104 The case for the Applicant was (inter alia) that there was no warrant for the approach of the Respondents in seeking the “dissection of fortnightly payments of annualised salary into various ‘components’” where such an approach was “directly contrary to the face of the agreement that the annualised salary would itself ‘absorb’ (or ‘incorporate’) all additional payments”.
105 It is concluded that:
there is a clear distinction drawn in the authorities, not surprisingly, between the normal (or ordinary) hours of work and “overtime” (or “additional” hours of work);
in many cases the terms of an award or an enterprise agreement will themselves identify the normal (or ordinary) hours of work
in the circumstances of the present agreements, the “ordinary hours of work” for the purposes of the Superannuation Guarantee (Administration) Act include the “additional hours” and the “public holidays” for which the agreements make provision in respect to an “annualised salary” – and are so included irrespective of whether an employee actually works “additional hours” or “public holidays”.
It is further concluded that, even if the last conclusion be incorrect, the “ordinary hours of work” includes:
the “additional hours” in fact worked by an employee.
It necessarily follows that the Respondents erred in not making superannuation contributions in respect to that components, being the “additional hours” component.
The authorities – ordinary hours and overtime
106 At least four propositions should be noted.
107 First, the phrase “ordinary hours” has been construed as a reference to that which is “regular, normal, customary, usual”: Kezich v Leighton Contractors Pty Ltd (1974) 131 CLR 362 at 365. Gibbs J there said as follows of the phrase “ordinary hours” as it appeared in the Workers’ Compensation Act 1912-1973 (WA):
The word “ordinary” means “regular, normal, customary, usual”. A man’s “ordinary hours” of work are the hours during which it is usual for him to work. There is nothing in the expression “ordinary hours” that connotes payment at any particular rate, and to understand the words as meaning “hours during which work is done for which overtime is not paid” would be to place upon them a meaning which they simply do not bear. The expression “the ordinary hours he would have worked” in my opinion means the same as “the hours he would ordinarily have worked” and it is of course no reason to depart from the proper meaning of the words because the same meaning could have been achieved by a different form of words; in the collocations to which I have just referred the use of the adjective instead of an adverb does not change the sense of the expression.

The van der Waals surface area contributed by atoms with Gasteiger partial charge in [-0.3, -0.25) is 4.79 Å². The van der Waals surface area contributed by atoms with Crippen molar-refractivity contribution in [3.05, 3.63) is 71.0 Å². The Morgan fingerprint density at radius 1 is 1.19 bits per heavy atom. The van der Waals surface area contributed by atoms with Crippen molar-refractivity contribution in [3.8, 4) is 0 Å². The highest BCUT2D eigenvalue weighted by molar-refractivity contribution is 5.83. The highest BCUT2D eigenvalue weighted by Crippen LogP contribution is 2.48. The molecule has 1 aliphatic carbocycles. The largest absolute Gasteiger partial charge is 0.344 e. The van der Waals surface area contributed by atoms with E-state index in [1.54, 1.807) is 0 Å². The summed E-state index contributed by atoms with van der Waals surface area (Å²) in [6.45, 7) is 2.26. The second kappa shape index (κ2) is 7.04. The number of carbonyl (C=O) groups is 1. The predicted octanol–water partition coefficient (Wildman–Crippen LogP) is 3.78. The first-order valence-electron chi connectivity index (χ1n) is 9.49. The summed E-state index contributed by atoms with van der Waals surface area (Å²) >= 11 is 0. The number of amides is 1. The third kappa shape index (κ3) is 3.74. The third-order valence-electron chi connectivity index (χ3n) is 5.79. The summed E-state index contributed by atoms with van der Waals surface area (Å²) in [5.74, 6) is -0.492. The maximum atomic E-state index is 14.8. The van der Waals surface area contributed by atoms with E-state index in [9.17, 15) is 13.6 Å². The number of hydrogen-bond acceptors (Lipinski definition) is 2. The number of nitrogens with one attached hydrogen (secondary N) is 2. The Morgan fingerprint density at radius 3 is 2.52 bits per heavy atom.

108 The phrase “ordinary hours of work”, it has thus been similarly concluded, is to be given a meaning which “best promotes the underlying object or purpose of the Act”: Quest Personnel  FCA 85 at , (2002) 116 FCR 338 at 342 per Gray J. There in issue was the correct application of s 6(1) of the Superannuation Guarantee (Administration) Act and the definition of “ordinary time earnings” to circumstances where employees customarily worked a greater number of hours than specified in their contracts of employment. In dismissing an appeal from the Administrative Appeals Tribunal, it was concluded that, on the facts of that case, the actual hours worked were the “ordinary hours of work” for the purposes of s 6. Gray J there said of that phrase (at 342 to 343):
 The phrase “ordinary hours of work” in s 6 of the Act must be construed in the context of the Act and in a way which best promotes the underlying object or purpose of the Act. It is plain from the definition of “ordinary time earnings” in s 6 that, at least in some cases, ordinary hours of work are to be distinguished from actual hours worked. The Act does not require that the relevant percentage of an employee’s total earnings for all hours worked must be paid to a superannuation fund in order to avoid the levy. On the other hand, there will be some cases in which the ordinary hours worked by an employee will be the actual hours worked, because no ground will exist for distinction between the two concepts. An example would be an employee whose terms and conditions of employment are covered by an award and who works the maximum standard hours but no overtime.